Obama At War

It meant leaving a luncheon of family members earlier and being forced to borrow a pen from colleague E.J. Dionne of the Washington Post.  Nevertheless, I was glad I made President Obama’s snap news conference at the White House today, where he explained why he decided to go along with congressional Republicans on stopping higher taxes on the nation’s top wage earners (and job creators).

To say the least, it was a remarkable performance–and very revealing.  In both his opening statement and answers to the handful of questions my colleague posed, the President almost seemed to be back on the campaign trail where he was before the Republican sweep November 2nd–or already on the trail for 2012.  Partisan rhetoric flew like shrapnel, with Mr. Obama saying that extending the “Bush tax cuts” for higher income Americans “seems to be their [Republicans’] central economic doctrine” and “This is their holy grail.”  As to why he didn’t heed the pleas of fellow Democrats to fight the Republicans over extending those tax cuts for the next two years, the President said it was “tempting not to negotiate with hostage takers unless the hostage is being harmed”–a reference to his own selective tax cuts that will apparently be preserved if the deal with Speaker-designate John Boehner and House Republicans succeeds.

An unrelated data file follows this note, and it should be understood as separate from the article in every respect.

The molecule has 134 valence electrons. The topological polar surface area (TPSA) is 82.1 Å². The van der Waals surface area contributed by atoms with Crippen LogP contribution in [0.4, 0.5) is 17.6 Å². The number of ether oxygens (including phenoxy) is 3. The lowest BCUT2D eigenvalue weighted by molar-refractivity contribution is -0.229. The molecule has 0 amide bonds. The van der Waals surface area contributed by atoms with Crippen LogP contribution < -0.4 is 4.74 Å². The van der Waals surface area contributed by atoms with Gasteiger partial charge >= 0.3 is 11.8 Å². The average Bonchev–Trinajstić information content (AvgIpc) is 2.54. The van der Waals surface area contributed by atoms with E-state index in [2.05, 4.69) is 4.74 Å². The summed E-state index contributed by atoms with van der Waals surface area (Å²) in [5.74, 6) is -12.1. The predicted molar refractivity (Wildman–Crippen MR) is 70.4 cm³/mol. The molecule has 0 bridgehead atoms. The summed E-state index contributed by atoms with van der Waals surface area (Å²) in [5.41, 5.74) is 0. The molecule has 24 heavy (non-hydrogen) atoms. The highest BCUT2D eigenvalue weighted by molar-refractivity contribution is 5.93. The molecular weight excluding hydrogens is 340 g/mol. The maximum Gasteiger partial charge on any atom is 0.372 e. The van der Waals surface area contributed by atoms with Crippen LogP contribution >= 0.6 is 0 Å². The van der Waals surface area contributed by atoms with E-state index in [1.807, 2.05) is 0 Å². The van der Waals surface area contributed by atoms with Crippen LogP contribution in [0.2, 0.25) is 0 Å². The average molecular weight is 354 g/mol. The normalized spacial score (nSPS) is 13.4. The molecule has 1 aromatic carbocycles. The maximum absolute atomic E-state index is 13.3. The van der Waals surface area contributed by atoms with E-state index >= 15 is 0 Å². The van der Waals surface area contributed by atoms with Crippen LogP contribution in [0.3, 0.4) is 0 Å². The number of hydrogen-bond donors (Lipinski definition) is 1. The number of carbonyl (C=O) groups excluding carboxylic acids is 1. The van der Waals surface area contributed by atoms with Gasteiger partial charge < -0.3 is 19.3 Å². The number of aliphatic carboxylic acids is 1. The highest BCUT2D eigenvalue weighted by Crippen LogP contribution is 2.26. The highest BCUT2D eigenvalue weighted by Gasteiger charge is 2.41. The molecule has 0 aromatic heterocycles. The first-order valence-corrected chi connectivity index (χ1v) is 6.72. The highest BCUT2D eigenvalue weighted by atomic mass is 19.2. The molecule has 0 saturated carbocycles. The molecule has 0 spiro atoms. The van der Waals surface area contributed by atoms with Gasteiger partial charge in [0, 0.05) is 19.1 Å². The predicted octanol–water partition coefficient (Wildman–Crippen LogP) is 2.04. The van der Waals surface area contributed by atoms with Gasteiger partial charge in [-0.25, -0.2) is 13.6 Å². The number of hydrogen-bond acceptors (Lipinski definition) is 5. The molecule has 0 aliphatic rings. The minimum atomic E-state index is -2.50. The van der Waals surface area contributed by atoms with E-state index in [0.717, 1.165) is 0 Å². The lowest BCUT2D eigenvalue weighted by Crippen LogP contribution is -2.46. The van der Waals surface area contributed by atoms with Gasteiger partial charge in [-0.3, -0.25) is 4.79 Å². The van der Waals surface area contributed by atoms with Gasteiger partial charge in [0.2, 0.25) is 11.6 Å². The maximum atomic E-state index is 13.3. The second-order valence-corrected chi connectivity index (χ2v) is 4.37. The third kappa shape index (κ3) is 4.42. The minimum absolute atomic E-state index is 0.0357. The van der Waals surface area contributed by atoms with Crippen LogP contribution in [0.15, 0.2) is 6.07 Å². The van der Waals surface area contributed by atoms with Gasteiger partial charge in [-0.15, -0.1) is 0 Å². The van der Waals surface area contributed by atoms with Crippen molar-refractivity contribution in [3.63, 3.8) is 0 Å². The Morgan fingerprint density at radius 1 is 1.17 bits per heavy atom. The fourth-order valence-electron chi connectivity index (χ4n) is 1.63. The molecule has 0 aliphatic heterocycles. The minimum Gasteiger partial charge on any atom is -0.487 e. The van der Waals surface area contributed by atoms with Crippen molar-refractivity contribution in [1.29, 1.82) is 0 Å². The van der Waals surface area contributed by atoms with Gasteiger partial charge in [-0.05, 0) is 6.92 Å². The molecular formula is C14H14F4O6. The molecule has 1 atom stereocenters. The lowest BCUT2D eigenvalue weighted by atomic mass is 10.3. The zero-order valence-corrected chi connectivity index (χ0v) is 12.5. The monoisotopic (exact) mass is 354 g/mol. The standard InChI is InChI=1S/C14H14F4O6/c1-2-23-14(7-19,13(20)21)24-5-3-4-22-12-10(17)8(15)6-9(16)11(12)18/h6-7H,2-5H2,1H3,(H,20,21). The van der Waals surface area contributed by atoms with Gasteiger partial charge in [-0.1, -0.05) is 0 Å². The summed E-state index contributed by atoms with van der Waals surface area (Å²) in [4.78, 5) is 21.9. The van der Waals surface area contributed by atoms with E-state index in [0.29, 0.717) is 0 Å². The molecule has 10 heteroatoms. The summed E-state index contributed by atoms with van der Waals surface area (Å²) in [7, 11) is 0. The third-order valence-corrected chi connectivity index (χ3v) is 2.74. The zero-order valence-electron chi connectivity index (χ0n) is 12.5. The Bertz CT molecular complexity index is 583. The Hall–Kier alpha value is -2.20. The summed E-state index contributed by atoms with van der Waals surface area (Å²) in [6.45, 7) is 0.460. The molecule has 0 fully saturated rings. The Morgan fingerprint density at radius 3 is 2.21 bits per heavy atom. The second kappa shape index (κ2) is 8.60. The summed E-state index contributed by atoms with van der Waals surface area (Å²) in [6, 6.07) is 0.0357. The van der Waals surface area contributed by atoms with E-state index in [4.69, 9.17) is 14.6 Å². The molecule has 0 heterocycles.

“I take John Boehner at his word,” Obama added, in about the only nonpartisan words he had during the news conference. 
Insisting that Republicans standing firm led him to compromise (“I have not been able to budge them”), Obama made several references to his desire for a vote in Congress, saying “I would have liked to have seen a vote.”  He was not questioned, nor did he offer an explanation, as to why he didn’t help the 37 House Democrats who opposed adjournment of Congress in October to get the one more vote they needed to avoid a tie (when Speaker Nancy Pelosi broke in favor of adjournment before a vote on tax cut extension could be taken).
As to those on the left who questioned his core vaules in agreeing with Republicans on this issue and charged that he was “rewarding Republican obstruction,” Mr. Obama insisted “I would have enjoyed a battle with Republicans for the next month or two” on this issue but that in so doing, he became convinced that had he persevered, things he had helped put on the books such as the earned income tax credit and the college tax credit would have been lost. 
He closed the news conference by dismissing the “notion that I had compromise too much,” that he had heard this before during the health care debate (“This is the public option debate all over again”), that FDR and other past Presidents had compromised to get key legislation on the books.
“The New York Times editorial page does not permeate across the country,” said Obama, “but neither does the Wall Street Journal‘s.” 
Strong medicine all right, and much more suitable to the campaign stump than the podium at the White House.  But I have a feeling we will be hearing a lot more of it in the coming session of Congress.